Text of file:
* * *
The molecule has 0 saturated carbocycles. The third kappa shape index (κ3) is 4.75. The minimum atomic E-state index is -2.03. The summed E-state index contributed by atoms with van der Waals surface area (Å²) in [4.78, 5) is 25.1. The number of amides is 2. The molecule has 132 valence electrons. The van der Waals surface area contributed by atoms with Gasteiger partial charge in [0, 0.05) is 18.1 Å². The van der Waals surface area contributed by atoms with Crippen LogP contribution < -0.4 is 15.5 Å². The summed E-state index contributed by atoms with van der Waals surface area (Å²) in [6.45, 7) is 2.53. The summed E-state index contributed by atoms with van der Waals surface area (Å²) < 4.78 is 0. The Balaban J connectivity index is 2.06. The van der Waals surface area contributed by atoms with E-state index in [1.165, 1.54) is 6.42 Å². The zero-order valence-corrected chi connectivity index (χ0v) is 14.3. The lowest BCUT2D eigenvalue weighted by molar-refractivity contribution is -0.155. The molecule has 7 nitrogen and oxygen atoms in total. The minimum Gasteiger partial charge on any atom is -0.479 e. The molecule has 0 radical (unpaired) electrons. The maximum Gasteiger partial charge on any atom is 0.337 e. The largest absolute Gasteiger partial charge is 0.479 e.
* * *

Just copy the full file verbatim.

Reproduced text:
The molecule has 0 saturated carbocycles. The third kappa shape index (κ3) is 4.75. The minimum atomic E-state index is -2.03. The summed E-state index contributed by atoms with van der Waals surface area (Å²) in [4.78, 5) is 25.1. The number of amides is 2. The molecule has 132 valence electrons. The van der Waals surface area contributed by atoms with Gasteiger partial charge in [0, 0.05) is 18.1 Å². The van der Waals surface area contributed by atoms with Crippen LogP contribution < -0.4 is 15.5 Å². The summed E-state index contributed by atoms with van der Waals surface area (Å²) in [6.45, 7) is 2.53. The summed E-state index contributed by atoms with van der Waals surface area (Å²) < 4.78 is 0. The Balaban J connectivity index is 2.06. The van der Waals surface area contributed by atoms with E-state index in [1.165, 1.54) is 6.42 Å². The zero-order valence-corrected chi connectivity index (χ0v) is 14.3. The lowest BCUT2D eigenvalue weighted by molar-refractivity contribution is -0.155. The molecule has 7 nitrogen and oxygen atoms in total. The minimum Gasteiger partial charge on any atom is -0.479 e. The molecule has 0 radical (unpaired) electrons. The maximum Gasteiger partial charge on any atom is 0.337 e. The largest absolute Gasteiger partial charge is 0.479 e.